Those of us who have either witnessed or experienced the beauty of the ideal learning experience may not have known it for what it was. It looks too much like joy.
Perhaps it isn't recognized for what it is because generally it does not take place in the school building. School is where you work and grind and focus; therefore work, grind and focus are what we think of as learning. (Sad, yes.)
Perhaps, also, we think of those joyous experiences as only in the area of art, music, dance, those learning extras. Who ever heard of the joy of the multiplication tables? [Note: I have been rightly corrected here; there are those who love numbers and love to explore what they can do. I have a couple of siblings like that, so I know it's true!]
So because joyous learning is not thought of as existing in school, or at any rate, not in academic classes, it therefore cannot take place in school or in academic classes? Or is it just learning what you most care about that creates that joy? If so, then we need to let students learn what they most care about, in school, out of school, wherever.
I have more questions, and some possible answers, but I want to record something that happened at my daughter's dress rehearsal for the Nutcracker ballet, one week ago today.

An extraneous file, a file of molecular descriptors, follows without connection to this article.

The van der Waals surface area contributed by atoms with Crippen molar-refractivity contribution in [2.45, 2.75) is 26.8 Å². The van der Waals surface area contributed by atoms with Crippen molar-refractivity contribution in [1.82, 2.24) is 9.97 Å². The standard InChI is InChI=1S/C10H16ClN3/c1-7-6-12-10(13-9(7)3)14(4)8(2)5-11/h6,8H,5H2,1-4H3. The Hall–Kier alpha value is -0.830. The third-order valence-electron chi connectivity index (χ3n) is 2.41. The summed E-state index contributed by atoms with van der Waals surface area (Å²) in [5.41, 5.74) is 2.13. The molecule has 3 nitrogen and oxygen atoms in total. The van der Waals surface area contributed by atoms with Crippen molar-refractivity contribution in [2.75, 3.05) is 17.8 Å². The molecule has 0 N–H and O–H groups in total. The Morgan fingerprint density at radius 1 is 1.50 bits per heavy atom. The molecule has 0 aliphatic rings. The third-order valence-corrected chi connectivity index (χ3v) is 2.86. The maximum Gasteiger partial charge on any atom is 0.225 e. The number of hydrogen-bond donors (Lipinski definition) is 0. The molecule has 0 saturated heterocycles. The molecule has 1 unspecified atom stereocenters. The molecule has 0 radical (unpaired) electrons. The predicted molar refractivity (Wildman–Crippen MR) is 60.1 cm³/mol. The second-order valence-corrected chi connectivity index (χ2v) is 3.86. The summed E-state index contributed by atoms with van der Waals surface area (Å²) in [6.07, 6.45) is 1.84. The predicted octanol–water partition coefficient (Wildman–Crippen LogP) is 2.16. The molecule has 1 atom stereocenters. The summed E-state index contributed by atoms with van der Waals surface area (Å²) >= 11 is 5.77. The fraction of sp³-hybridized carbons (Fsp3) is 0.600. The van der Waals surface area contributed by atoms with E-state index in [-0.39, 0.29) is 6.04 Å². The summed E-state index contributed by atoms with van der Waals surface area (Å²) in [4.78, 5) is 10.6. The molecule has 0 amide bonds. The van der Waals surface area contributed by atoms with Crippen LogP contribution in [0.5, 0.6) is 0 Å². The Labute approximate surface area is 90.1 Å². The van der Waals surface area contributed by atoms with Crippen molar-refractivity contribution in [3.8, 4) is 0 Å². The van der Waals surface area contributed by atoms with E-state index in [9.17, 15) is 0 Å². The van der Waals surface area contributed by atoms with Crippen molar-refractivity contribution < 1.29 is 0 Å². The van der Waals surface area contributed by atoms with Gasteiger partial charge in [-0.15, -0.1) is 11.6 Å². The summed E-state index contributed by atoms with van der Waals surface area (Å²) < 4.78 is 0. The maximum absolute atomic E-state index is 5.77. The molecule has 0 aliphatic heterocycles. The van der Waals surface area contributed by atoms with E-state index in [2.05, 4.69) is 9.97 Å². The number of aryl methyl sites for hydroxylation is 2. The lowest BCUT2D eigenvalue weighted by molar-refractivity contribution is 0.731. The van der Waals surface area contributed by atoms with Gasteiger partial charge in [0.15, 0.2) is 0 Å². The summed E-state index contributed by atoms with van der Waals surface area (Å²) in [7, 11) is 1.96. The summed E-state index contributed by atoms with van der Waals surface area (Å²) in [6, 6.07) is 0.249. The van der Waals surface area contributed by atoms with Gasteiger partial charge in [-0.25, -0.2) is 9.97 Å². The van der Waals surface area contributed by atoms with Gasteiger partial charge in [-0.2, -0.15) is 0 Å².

The Jesters' dance is mostly done by little kids. Michelle, our director, did that scene first so she could send those kids home. Then we began the dress rehearsal but when we came to it, we played the music from Jesters so that dancers who were changing would know how much time they had.
I was in my usual spot in the green room, ready to cue dancers for their next entrance. In the wings waiting to enter were Flowers, Candies, Arabians, Chinese, and many other dancers, all up in costume. They had one thing in common: they had all done the Jesters dance at one time or another. Suddenly whoops of laughter were coming from the audience and I looked at the monitor TV which was positioned in the green room: all the dancers were onstage, dancing the Jesters dance. The first moments were lost, but the event was recorded here:
(I'm so sorry...this video was taken down recently.)
Did you catch Clara at the end, doing some break-dancing moves?
OK, now some of you are thinking I'm crazy, that this kind of horsing around always happens when kids are involved in this kind of thing. But it wasn't just horsing around. It was a celebration of who they were, together, that came from how hard they had worked and how much they had learned.
Nobody made them be there. They chose it out of love, and as much as they each had worked, they knew they were more together than as individuals. That concept doesn't need to be explained to them; they know it already. They are dancers!
My second example isn't quite so exuberant. My daughter is in an orchestra composed of seven young musicians. For all of them, this is the first orchestra they've played in; though some have been doing it longer than others, it is still very new to them all.
Often, before the arrival of the conductor, one or another of the kids will start playing one of their pieces and the rest will join in. In fact, it's not unusual for them to run through a piece several times before rehearsal starts. On one occasion, the conductor came in the room and stood watching, smiling proudly while the kids finished the song. "That crescendo was the best you've ever played it," she said.